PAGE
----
I wrote two posts on the topic of markets last week. The posts were parts 1 and 2 of a longer post titled “Beyond the Market,” in which I highlighted some interesting facts and paradoxes about markets.
In response to those one of those paradoxes, Saleem writes:
I liked that bit:
‘It is always good, however, to keep in mind that those of us who live in industrialized countries — those of us who live in North America and in Western Europe, especially — are much less in contact with markets than some of us would like to believe.’
Would be cool to see that developed a bit more…”
So what did I mean when I said that we come in contact with the market much less than some people would have you believe?
For starters, most of us have stable occupations. We sign contracts with our employers in which each party is protected in case of wrongful termination. That contract also specifies what each party can reasonably expect from the other. That is, your employer knows what to expect in terms of your work effort — the number of hours you spend at work, the quality of your work, etc. — and you know what to expect in terms of pay — e.g., how much you get paid per hour, when you get paid, etc.
In other words, most of us allocate our labor through employment contracts. Unlike the protagonists of Steinbeck’s The Grapes of Wrath, we don’t have to go from farm to farm looking for work. Nor do we have to hang out at the lumber yard day after day and hope to get hired as a day laborer.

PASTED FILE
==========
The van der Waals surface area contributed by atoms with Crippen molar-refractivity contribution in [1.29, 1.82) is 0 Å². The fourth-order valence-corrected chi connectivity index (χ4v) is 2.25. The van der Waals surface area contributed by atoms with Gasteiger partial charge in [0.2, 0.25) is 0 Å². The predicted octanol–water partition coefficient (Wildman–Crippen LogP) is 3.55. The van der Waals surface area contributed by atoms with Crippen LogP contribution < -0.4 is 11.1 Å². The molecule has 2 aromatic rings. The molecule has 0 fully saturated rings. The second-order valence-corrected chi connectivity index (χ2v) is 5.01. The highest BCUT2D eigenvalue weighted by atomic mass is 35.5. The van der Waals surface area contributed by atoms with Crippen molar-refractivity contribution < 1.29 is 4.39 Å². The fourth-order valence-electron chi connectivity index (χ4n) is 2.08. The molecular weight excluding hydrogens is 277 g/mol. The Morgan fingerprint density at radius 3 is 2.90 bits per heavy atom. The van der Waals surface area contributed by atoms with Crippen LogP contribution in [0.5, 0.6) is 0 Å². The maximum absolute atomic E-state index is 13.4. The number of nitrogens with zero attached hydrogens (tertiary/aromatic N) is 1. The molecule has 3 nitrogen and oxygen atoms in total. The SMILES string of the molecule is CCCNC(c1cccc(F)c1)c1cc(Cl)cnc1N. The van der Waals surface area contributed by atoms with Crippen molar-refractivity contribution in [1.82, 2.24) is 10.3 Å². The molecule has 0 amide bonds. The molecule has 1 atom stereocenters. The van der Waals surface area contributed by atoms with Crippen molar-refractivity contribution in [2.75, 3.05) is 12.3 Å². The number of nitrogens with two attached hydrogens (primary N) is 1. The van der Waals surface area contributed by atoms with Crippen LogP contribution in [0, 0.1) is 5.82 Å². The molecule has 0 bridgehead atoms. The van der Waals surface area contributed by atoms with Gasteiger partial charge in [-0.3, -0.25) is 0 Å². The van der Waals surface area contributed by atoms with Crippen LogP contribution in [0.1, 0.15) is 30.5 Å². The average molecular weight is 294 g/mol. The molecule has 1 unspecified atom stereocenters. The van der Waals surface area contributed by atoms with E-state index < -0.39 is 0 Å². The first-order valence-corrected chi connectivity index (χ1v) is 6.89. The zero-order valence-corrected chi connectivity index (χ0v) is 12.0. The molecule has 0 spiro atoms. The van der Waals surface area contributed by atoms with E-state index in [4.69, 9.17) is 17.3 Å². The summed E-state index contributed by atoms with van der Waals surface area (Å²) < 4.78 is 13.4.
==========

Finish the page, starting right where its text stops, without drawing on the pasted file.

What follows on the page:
Firms as Hierarchies
But it goes beyond that. The larger firms get, the more decisions are taken within their own hierarchies. This is especially true as firms integrate vertically and thus increase the number of things they does in-house rather than outsourcing them to other firms.
For those transactions taken within firms, there is no such thing as a price signal, and firm managers can sometimes expend a considerable amount of resources to accurately pricing those transactions.
Of course, the greater the number of large firms there are in an economy, the smaller the number of transactions that actually occur on the market.
In an economy like that of the United States, many people work for large firms. Not only do these people sign employment contracts that largely shield them from the market, but many of the decisions they take within the context of their jobs are taken purely within the context of a firm.
For instance, when I joined Duke faculty in 2006, I signed a three-year contract that was subject to renewal in 2009. My contract was then renewed, and I will be reviewed again next year. When I want to hire a researh assistant (RA), I don’t go on the open market — I know where to look within the university to identify a list of candidates to interview. I also don’t need to think very hard about what I am going to pay my RA — the university has a specific set of guidelines about how much to pay students at various levels.